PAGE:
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Do CIGS thin-film production expansions raise material supply concerns?

In the fast-paced world of thin-film PV production, concerns over material supply have often been raised, potentially restricting growth and limiting manufacturing cost reductions as prices of materials such as rare earth metals go through the roof. Speculation can become rife, especially when there is a lack of easily available data on supply and real demand. In the last few years, as CdTe leader First Solar ramped to volume production, tellurium rapidly increased in price, sparking speculation that the material supply was fundamentally limited. We also saw concern at the supply of silane gas for a-Si thin-film production, and now with the expected significant ramp of CIGS solar cells, are concerns over indium and gallium supply justified?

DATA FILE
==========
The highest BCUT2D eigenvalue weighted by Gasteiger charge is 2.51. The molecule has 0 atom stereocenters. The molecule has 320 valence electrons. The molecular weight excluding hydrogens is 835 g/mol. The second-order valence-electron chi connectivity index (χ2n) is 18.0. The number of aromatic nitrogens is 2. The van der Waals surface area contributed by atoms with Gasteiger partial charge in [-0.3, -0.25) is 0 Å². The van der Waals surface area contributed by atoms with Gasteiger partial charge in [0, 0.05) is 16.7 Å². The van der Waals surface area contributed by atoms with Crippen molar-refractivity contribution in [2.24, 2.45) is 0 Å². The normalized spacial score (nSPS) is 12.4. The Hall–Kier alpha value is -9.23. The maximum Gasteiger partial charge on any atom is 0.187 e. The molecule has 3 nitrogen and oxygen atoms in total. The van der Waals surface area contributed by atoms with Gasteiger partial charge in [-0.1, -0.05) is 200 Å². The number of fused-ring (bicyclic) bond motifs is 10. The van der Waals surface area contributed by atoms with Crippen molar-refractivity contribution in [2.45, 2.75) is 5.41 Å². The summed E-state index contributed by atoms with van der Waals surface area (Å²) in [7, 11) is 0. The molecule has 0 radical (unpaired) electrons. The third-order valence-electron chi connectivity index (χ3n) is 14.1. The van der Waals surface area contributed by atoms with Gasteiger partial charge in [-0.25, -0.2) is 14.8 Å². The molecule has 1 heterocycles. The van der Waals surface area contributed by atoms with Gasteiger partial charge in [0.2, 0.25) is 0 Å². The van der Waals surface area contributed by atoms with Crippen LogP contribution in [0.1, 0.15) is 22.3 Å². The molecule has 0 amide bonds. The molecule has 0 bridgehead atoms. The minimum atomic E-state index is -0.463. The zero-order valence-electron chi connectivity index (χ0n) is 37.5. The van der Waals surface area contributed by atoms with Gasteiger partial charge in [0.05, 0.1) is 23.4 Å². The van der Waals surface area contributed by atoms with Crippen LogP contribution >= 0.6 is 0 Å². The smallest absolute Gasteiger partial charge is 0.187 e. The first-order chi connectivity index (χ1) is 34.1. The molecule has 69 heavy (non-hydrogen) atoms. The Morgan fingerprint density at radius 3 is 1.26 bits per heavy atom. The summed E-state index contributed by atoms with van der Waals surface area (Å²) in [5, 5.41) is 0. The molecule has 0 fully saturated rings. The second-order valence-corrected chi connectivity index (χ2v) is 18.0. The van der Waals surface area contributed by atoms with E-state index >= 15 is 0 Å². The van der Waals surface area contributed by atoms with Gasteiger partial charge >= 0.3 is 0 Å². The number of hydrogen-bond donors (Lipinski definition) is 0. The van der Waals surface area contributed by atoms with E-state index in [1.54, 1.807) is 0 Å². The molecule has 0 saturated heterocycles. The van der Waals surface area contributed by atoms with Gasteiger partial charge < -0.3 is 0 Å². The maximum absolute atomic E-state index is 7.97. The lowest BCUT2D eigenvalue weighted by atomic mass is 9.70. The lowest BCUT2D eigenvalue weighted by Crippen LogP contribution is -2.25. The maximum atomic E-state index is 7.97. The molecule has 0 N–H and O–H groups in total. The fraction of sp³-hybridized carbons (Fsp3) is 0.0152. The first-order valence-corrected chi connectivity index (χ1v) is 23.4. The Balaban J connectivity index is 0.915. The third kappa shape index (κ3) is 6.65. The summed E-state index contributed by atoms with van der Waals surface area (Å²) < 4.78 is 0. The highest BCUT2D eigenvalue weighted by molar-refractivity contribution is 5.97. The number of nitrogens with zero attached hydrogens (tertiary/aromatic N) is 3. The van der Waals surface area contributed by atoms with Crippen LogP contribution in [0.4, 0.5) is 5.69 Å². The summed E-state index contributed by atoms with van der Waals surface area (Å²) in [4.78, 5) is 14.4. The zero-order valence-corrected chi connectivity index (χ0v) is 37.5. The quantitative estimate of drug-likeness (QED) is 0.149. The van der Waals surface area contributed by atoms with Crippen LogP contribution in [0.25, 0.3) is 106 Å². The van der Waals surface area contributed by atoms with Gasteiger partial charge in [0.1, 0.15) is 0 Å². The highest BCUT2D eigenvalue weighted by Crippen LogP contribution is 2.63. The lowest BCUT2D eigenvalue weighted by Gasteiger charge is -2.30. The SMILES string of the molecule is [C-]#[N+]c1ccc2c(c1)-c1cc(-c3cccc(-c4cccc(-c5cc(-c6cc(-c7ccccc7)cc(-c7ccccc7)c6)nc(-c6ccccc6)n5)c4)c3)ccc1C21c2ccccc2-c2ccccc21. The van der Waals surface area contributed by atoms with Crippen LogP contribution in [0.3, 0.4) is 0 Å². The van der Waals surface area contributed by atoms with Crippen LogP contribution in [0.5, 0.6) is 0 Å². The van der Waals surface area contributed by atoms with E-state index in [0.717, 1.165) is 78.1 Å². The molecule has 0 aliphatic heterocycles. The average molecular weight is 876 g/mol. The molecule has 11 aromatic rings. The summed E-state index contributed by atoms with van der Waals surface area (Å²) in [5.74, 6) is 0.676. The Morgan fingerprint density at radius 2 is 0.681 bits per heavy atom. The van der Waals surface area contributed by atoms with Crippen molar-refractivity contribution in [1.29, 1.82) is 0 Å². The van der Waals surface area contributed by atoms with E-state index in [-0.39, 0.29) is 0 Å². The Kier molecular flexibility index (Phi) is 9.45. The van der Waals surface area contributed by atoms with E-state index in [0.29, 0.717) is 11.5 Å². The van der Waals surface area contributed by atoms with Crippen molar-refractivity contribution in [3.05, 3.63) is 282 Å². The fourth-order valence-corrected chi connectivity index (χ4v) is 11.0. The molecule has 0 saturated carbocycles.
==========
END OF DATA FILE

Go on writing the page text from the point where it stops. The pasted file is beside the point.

Shyam Mehta, senior analyst of solar markets at Greentech Media, responded to a question I raised at their press conference during Intersolar concerning possible supply constraints on indium and the like. Mehta said they had undertaken a review of these materials and didn’t feel there was a concern for shortages, nor was there a danger of supply limiting capacity expansions.

Obviously, a press conference Q&A was not the time and place to conduct a serious review of the supply side for these materials. A few days later, it was with great interest that I received Indium Corp.’s review of the supply side of these materials. Recently written by Claire Mikolajczak, director, metals and chemicals at Indium, the paper delves into these materials’ actual and theoretical availability.

Below are some key data points and perspectives on supply from the study:


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